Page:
The crucial question is this: Why should any business, large or small, wish to invest the capital necessary for expansion within a climate of extreme tax and regulatory uncertainty? The administration's position on a host of major issues from health care reform to cap-and-trade shifts from day to day. Just this week, the president has come out with an even more ambitious -- and onerous -- health care plan. At the same time as he announces his new "comprehensive plan," he proposes to modify it through discussions with congressional leaders of both parties.

This sort of fickle and unprincipled governance -- governance by haggling and huckstering -- has been going on for over a year, and it shows no signs of ending. The president has demonstrated his willingness to throw any company (AIG, WellPoint) or any economic sector (Big Insurance, Big Oil, Big Pharma) under the bus if it suits his short-term goals. How can he expect the business community to jump up and start borrowing on his instructions?

There is an extraordinary disconnect between the president's urgent desire that more jobs magically appear and his willful blindness toward the manner in which jobs are actually created in the private sector. Whether Ms. Bair and other administration officials share this blindness is unclear, but it is certain that their boss is indifferent at best to the decisive role of capitalist enterprise in American civilization. It is as if the president believes that American corporations are supposed to create jobs for him out of thin air, with no expectation of profit or even of their own survival. Echoing this line, Ms. Bair asserts that the larger banks "need to step up to the plate" and start lending -- this at the very moment when they are being castigated by Congress and the president for excessive lending in the past.

If Obama wished to see the creation of more jobs in the private sector, he would be proposing legislation that would make it possible for them to operate in a stable and profitable manner. This legislation would include a reduction in corporate tax rates, permanent adoption of the Bush tax cuts, elimination of the death tax, health care reform that reduces burdens on business rather than vastly increasing them, a rejection of cap-and-trade legislation, broad tort reform, and an end to pro-union card check legislation. Yet the president supports none of these pro-business, pro-growth positions. How can he expect banks to begin lending and businesses to begin borrowing and expanding in the face of government policies designed to reduce their competitiveness?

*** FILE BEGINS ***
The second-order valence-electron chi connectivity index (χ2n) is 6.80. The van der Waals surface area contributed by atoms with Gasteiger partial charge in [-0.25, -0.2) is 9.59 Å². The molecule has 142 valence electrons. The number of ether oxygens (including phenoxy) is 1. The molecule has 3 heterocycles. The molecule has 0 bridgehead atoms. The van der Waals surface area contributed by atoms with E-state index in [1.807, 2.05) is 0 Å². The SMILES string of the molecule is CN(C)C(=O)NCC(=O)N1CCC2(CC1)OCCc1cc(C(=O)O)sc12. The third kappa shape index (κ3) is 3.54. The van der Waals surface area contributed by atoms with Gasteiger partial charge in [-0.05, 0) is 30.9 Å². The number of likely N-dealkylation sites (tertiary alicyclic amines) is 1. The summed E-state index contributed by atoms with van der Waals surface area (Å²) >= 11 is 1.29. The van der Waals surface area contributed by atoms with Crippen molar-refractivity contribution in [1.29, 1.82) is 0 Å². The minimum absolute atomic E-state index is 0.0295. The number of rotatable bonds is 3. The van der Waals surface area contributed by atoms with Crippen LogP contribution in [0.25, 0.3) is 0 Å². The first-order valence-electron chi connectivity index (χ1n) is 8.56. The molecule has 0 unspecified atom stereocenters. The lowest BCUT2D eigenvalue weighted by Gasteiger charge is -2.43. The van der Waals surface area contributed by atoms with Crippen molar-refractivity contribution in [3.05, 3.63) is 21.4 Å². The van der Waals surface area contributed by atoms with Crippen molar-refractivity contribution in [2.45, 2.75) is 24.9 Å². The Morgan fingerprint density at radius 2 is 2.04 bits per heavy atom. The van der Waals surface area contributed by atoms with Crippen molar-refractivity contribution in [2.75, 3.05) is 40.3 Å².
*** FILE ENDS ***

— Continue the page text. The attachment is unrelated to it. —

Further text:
Wherever American businesses are encouraged to expand, they will do so. Unfortunately, what that means is that companies such as Exxon-Mobil, Proctor and Gamble, and IBM are now expanding more rapidly in Asia and Latin America than in the United States. It is no accident that a significant number of American companies have begun to relocate to Ireland, Switzerland, Singapore, and other business-friendly locales. In other cases, businesses are simply hunkering down, preserving capital, and avoiding new investment. Meanwhile, Obama blusters and bullies, and Ms Bair laments the fact that businesses are not borrowing as they should.  

Dr. Jeffrey Folks taught for thirty years in universities in Europe, America, and Japan. He has published many books and articles on American culture and politics.